The court, accordingly, turns to the Restatement for guidance on how West Virginia would decide the qualified privilege presented here.

The Restatement provides in pertinent part for a qualified or conditional privilege under the following circumstances:

§ 595. Protection of Interest of Recipient or a Third Person
(1) An occasion makes a publication conditionally privileged if the circumstances induce a correct or reasonable belief that
(a) there is information that affects a sufficiently important interest of the recipient or a third person, and
(b) the recipient is one to whom the publisher is under a legal duty to publish the defamatory matter or is a person to whom its publication is otherwise within the generally accepted standards of decent conduct.
(2) In determining whether a publication is within generally accepted standards of decent conduct it is an important factor that
(a) the publication is made in response to a request rather than volunteered by the publisher or
(b) a family or other relationship exists between the parties.

Restatement (Second) of Torts § 595 (1977).

Section 595 is made applicable to communications by a former employer to a present or prospective employer about the character or conduct of an employee under the following guidelines:

The defamatory imputations, however, must be made for the purpose of enabling that person to protect his own interests, and they must be reasonably calculated to do so. Accordingly, only information that is likely to affect the honesty and efficiency of the servant's work comes within the privilege.... Imputations that have no connection with the work that the servant is to perform, or with the position that he will occupy in the [prospective employer's] employment, are outside the scope of the privilege. If, however, there is a request by the present or prospective employer for specific information, the answer may be privileged although it might otherwise be irrelevant to the employee's work.

§ 595 cmt. i.

In conformity with the Restatement's position, a number of states have recognized a qualified privilege in the giving of employee references in response to a request from a prospective employer. E.g., Kenney *388 v. Gilmore, 195 Ga.App. 407, 393 S.E.2d 472 (1990), cert. denied, ("a prima facie privilege shields statements made concerning a current or former employee by a current or former employer to one, such as a prospective employer, who has a legitimate interest in such information"); Chambers v. American Trans Air, Inc., 577 N.E.2d 612, 615-16 (Ind.Ct.App.1991) (finding that "[a]s a general rule an employee reference given by a former employer to a prospective employer is clothed with the mantle of a qualified privilege"); Alford v. Georgia-Pacific Corp., 331 So. 2d 558 (La.Ct.App.), writ denied, 334 So. 2d 427 (1976) (recognizing a qualified privilege for communications between former and prospective employers when statements are made in good faith and for legitimate purpose); Erickson v. Marsh & McLennan Co., Inc., 117 N.J. 539, 569 A.2d 793 (1990) (applying qualified privilege to employer's communications in response to unsolicited inquiries from prospective employers of discharged employee); Swanson v. Spiedel Corp., 110 R.I. 335, 293 A.2d 307 (1972) (recognizing qualified privilege in communications between former and prospective employers).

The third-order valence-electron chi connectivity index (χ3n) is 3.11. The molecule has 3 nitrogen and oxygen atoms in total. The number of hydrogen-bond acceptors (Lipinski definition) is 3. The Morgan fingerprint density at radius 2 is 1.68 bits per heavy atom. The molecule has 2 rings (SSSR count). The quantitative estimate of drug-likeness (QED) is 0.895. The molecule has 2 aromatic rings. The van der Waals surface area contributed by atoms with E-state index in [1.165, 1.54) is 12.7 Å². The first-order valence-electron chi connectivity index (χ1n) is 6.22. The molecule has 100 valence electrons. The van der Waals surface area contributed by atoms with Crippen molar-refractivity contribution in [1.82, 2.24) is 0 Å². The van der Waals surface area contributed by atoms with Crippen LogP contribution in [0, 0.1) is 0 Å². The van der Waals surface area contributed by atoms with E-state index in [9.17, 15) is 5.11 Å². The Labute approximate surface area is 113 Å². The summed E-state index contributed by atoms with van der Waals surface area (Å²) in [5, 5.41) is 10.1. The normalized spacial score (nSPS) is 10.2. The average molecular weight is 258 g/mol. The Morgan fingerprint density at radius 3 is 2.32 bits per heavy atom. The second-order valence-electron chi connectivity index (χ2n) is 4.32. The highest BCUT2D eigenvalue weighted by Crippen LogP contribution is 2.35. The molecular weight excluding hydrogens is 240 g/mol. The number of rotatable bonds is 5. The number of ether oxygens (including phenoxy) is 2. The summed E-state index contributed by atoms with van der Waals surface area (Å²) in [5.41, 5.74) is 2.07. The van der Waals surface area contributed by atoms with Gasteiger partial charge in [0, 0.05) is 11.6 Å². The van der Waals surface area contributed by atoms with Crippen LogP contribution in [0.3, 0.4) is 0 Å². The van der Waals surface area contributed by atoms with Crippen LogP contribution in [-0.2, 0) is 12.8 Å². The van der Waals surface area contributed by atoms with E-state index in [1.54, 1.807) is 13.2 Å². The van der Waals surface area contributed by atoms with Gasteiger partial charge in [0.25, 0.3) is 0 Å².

As noted in Chambers, "[t]here is a self-evident social utility in free and open communications between former and prospective employers concerning an employee reference." Chambers, 577 N.E.2d at 615-16. "Without the protection of the privilege, employers might be reluctant to give sincere yet critical responses to requests for an appraisal of a prospective employee's qualifications." Id. at 615; see also Alford, 331 So. 2d at 562 (refusal to recognize the privilege "would either tend to stifle communication of qualifications and character evaluations, inherently subjective in nature, or alternatively, would breed deception in its wake"). The privilege has also been said to protect the former's employer's interest in being able to "seek and receive the same information when about to hire new employees." Swanson, 293 A.2d at 310.

Inasmuch as West Virginia has already recognized a qualified privilege with respect to certain statements by an employer about an employee and the privilege sought here is in accordance with the Restatement's position and that of several states addressing the issue, the court is satisfied that West Virginia would recognize a qualified privilege for communications by a former employer when solicited by a prospective employer and limited to matters related to the employee's work.